I started with Ballistics, but I don’t believe it matters which one you pick up to begin. Just begin.
The “title” page reads thus: “A cool tool is...anything useful that increases learning, empowers individuals, does work that matters, is either the best or the cheapest or the only thing that works.” The inside and back covers are divided and indexed into 31 separate topics such as Craft, Dwelling, Edibles, Big Systems, Mobile Living, Storytelling, Aurality, Science Process, and Somatics. Sold yet? Ok, there is also another index by the specific name of the tool and QR codes in each and every entry to link you straight to the web, usually the manufacturer’s specific site or Amazon. The back cover alone also gives you options: Raise backyard chickens, Erect an igloo, Publish an ebook, or Design your own fabric. Kelly and his team inform you in the first seven pages that all entries and/or links are as updated as possible, provide a FAQ, a How To Use This Book primer, and a handy supportive entry of a book on de-cluttering your life. Sounds counter-productive, right? Not really. Think of it as a non-threatening “abandon hope all ye who enter here.” Kelly plays the wide-eyed Tools R’ Us Virgil to your drooling Dante.
This seems like a sales pitch, I know. As if I’m the underground marketing intern for Kelly’s company; but the title is self-published and most of the profits go right back into the people and materials that shaped the book in the first place. The best part is that you can spend hours slowly thumbing through it and not even think of purchasing anything. Opening it randomly now, this is what I find: Three Jaw Brace, Virtual Piano, Silicone Pinch Bowls, and Etymotic Research Earplugs. If you put this title on hold down at your local library, make sure you bring a big bag as this book is like a yoga mat for cats. Your brain, your budget, and your exposure to stuff that’s actually productive, however, will most certainly need their own personal Corpse pose. Enjoy.
When would you like to have lived? I sometimes wonder what I would be doing if I lived in a different time. What would my life be like? The Time Traveler's Guide to Elizabethan England by Ian Mortimer has helped me learn about life in England during the reign of Elizabeth I, 1558-1603.
There is lots of beer. It is safer than the water. I will be drinking about a gallon a day. Unless I am a gentleman, I won’t be able to afford wine. A strong nose and lots of perfume are helpful as there are many noxious smells. The growing populations only add to the problem. The Elizabethan people don’t enjoy the stink, but there often is nothing they can do.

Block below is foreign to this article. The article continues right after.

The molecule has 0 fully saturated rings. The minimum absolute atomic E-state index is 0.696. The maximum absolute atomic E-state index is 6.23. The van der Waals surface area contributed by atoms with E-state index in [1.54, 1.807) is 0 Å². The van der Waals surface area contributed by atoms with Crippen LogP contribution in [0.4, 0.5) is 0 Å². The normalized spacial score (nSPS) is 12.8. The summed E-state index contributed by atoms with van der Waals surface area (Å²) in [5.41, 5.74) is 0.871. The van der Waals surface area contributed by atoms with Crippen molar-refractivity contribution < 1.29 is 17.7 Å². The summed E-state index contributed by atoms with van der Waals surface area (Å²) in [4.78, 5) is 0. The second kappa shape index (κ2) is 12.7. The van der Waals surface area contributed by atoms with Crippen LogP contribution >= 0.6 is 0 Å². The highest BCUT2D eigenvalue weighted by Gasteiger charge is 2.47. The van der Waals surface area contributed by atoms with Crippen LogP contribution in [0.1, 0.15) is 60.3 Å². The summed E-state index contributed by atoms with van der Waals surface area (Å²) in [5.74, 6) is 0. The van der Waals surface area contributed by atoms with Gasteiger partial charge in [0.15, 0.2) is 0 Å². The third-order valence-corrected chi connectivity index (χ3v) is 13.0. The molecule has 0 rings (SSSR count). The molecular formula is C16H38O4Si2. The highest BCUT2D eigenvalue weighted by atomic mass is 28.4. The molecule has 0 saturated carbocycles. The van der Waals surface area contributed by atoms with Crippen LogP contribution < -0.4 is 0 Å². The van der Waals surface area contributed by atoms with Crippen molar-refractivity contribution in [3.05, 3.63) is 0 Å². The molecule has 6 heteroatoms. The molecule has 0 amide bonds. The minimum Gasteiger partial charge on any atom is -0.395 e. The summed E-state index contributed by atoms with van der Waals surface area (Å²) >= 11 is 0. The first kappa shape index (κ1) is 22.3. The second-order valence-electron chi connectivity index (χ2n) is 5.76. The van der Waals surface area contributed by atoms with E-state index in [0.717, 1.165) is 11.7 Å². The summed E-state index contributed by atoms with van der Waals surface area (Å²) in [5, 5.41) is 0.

Does Elizabethan England sound interesting? Why not take a trip back and see if it is for you.
When the brothers abruptly part ways, Don Ernesto and Don Alejo negotiate for performers. The latter bargains poorly and is left with eight sub par performers and a diving pig. The circus seems all but finished, but their story is only beginning. The quest for survival and rediscovering who they are takes over fanfare-laden dreams.
Stumbling into the nearby town with all the pageantry they can muster proves futile. Years of abandonment are visible, as is the lack of a sustainable habitat. As reality sets in, the vacant houses offer an invitation of unknown normality to settle down and leave the transient life. What does permanence mean for people who only know the circus? Who will they be if they aren’t performers? What does their future hold?
It’s not pretty.
This novel in verse is short and sweet, sometimes dark, but leavened with rhymes that are so clever I’d sometimes have to stop and give a whoop of pleasure before returning to the story. At one point, a 1950s secretary named Helen, her affair with her unworthy boss having ended badly, is remembering the scene she made afterwards at a memorable office Christmas party.
...Where feeling misused, she had got pretty plastered,
And named his name, publicly, called him a bastard.
The details are fuzzy, though others have told her
She insulted this one, and cried on that shoulder,
Then lurched ‘round the ballroom, all pitching and weaving
And ended the night in the ladies lounge, heaving.
The story jumps through the whole 20th century through a number of loosely connected characters, and is more a series of character studies and vignettes than a novel. Terrible things happen to some of these characters, but what shines through more than anything else is Rakoff’s pleasure in life and his pleasure in observation.